NSW abortion bill: long overdue change for women’s health and equality

NSW abortion bill: long overdue change for women’s health and equality

The New South Wales Parliament should demonstrate its commitment to women’s health and equality by passing a bill to modernise the state’s archaic abortion laws.

The Reproductive Health Care Reform Bill 2019, to be tabled in Parliament this week, would decriminalise abortion in NSW. The Bill will respect a woman’s right to control her body up to 22 weeks pregnancy. After 22 weeks, two doctors are required to be part of the decision-making process. Doctors can refuse to perform or assist with a termination but must refer the person to someone who will be able to assist. This ensures every person can access comprehensive reproductive healthcare regardless of the views of their doctor.

Edwina MacDonald, Legal Director at the Human Rights Law Centre commended the cross-party approach to the bill.

“This is a historic week for NSW. Politicians from across the floor have shown leadership to make sure our law respects every person’s right to control their body and their health. NSW’s existing abortion laws are discriminatory and outdated and it is beyond time for them to change.”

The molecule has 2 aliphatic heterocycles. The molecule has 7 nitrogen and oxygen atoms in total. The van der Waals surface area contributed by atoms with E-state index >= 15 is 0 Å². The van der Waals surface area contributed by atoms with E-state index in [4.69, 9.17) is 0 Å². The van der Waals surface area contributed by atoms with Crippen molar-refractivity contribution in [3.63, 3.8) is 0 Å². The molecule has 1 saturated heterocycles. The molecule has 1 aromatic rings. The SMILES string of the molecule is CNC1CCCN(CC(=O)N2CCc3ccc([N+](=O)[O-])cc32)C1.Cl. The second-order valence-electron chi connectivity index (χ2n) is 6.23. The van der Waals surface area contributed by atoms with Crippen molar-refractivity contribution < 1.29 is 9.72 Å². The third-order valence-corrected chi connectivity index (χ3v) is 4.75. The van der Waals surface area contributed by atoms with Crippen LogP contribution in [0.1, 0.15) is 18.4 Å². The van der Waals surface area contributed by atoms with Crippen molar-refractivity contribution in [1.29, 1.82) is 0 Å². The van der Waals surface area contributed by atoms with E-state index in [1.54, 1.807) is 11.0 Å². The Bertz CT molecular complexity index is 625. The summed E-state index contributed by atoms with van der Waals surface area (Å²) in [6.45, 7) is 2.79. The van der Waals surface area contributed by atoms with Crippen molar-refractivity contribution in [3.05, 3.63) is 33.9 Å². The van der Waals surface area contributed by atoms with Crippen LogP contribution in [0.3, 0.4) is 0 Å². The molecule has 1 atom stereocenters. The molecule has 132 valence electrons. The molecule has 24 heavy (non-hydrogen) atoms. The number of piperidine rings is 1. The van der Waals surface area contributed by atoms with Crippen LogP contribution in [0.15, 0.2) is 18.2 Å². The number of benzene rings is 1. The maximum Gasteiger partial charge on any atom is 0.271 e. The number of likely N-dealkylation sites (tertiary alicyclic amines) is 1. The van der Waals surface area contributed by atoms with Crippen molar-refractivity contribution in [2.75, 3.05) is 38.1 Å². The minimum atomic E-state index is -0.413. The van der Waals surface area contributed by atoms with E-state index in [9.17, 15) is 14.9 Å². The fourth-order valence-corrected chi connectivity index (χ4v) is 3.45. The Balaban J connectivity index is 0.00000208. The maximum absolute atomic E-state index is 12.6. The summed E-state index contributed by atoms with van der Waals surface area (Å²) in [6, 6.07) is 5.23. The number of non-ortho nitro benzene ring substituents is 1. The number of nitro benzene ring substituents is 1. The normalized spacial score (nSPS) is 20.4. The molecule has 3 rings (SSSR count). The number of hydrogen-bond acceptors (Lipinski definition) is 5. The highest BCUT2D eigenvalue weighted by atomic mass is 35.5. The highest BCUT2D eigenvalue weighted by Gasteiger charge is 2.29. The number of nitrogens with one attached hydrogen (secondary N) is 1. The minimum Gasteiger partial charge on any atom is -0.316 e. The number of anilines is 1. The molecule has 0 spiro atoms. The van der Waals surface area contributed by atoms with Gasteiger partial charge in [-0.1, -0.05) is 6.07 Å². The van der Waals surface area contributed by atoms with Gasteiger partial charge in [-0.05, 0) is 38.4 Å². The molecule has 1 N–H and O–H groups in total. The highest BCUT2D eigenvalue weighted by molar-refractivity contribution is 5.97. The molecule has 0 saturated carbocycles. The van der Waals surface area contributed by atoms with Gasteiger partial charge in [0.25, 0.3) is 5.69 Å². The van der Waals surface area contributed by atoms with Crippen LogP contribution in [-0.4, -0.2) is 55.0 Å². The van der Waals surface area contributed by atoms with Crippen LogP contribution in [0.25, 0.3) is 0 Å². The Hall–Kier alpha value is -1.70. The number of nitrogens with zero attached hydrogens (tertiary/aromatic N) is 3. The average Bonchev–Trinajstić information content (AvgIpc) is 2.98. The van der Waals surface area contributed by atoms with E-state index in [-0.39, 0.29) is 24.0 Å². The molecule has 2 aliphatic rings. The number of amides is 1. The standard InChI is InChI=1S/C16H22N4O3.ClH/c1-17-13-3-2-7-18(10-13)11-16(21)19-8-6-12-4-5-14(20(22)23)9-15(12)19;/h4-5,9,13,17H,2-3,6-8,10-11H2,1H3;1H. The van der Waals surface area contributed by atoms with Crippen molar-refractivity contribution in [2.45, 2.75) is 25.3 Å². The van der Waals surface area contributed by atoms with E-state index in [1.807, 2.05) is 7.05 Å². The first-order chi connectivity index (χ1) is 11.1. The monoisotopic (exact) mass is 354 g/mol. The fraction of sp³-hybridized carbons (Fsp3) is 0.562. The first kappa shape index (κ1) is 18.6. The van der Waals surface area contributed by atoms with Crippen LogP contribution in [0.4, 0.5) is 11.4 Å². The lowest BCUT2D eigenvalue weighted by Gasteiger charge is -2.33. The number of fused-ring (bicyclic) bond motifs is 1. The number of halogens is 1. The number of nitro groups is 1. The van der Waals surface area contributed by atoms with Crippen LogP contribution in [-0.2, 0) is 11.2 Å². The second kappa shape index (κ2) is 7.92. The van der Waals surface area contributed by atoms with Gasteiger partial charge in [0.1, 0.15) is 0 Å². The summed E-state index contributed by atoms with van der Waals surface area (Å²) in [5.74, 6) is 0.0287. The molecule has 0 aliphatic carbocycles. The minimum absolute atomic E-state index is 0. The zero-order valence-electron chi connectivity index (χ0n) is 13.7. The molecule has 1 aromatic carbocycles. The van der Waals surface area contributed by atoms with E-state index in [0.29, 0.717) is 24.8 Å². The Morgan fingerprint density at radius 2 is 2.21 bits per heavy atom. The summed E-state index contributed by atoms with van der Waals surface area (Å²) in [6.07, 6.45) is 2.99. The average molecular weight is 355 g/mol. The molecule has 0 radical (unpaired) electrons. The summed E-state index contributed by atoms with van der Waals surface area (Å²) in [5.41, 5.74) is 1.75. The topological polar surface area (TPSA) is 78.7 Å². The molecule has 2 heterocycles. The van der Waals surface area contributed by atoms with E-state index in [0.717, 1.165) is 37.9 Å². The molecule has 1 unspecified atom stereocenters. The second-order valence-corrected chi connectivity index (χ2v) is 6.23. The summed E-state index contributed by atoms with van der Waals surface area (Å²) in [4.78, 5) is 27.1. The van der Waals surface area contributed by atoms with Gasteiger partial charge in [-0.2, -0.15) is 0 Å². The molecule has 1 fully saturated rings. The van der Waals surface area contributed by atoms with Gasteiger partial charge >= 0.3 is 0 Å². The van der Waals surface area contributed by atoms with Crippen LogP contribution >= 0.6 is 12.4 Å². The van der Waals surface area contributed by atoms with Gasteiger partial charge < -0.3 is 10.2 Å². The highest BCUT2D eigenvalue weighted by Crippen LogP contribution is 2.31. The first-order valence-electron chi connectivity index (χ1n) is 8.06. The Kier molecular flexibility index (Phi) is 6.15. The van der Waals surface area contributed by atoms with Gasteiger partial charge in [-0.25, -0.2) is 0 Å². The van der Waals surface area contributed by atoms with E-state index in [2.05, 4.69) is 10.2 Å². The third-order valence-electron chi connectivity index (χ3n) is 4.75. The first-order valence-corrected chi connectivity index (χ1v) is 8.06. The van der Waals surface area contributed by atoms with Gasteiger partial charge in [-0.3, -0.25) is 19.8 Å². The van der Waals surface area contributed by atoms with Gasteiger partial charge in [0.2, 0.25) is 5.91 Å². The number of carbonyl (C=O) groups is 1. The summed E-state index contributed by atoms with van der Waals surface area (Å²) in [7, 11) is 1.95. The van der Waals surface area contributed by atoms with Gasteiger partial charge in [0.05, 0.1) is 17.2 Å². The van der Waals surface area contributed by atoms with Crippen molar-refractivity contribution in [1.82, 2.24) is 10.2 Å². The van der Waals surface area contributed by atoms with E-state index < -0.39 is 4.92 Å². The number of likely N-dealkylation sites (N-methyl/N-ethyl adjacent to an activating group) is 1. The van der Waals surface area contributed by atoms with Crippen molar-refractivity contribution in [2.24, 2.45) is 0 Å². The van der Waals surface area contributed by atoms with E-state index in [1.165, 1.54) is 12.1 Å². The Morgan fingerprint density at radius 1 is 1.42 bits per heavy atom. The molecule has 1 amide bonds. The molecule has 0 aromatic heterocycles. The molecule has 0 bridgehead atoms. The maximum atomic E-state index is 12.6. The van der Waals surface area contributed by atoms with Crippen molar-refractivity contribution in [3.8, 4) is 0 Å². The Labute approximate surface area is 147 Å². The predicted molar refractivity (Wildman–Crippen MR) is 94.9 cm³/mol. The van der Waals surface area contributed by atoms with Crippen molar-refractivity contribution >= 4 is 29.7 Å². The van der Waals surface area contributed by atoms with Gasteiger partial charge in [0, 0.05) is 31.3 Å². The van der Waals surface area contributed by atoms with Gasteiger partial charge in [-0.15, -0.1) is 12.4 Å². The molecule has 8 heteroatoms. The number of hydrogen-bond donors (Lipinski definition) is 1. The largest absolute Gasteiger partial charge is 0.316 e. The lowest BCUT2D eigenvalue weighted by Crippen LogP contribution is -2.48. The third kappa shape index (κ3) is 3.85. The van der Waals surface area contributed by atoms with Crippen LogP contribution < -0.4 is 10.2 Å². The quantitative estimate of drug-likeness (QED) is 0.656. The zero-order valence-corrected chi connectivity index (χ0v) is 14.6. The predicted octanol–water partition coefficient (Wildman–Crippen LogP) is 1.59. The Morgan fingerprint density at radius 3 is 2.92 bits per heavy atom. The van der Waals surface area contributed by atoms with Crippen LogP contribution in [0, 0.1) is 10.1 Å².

Abortion currently sits in the NSW Crimes Act of 1900, making the state’s written abortion laws the most discriminatory and outdated in Australia. Courts have interpreted the criminal law as allowing an abortion to proceed where a doctor determines that it is needed to prevent serious danger to a woman’s life or physical or mental health.

“We urge MPs to follow the example of their colleagues, who listened to the voices of women, health professionals, lawyers and many others who have been campaigning for abortion decriminalisation for decades. We urge MPs to demonstrate their commitment to women’s reproductive health and freedom by voting in support of the bill,” said MacDonald.

“It is unacceptable that in 2019, women still fear prosecution and are still treated like they are incapable of making decisions about their bodies and lives. The values of 1900 should not dictate a person’s right to access the healthcare they need in 2019,” said MacDonald.

New South Wales is one of three states that still uses the criminal laws to regulate abortion, along with South Australia and Western Australia, however it is the only jurisdiction in Australia to have not reformed its abortion laws in over 100 years.

The Human Rights Law Centre is proud to be a member of the NSW Pro Choice Alliance, led by the Women’s Electoral Lobby.

Media contact:

Michelle Bennett, Communications Director: 0419 100 519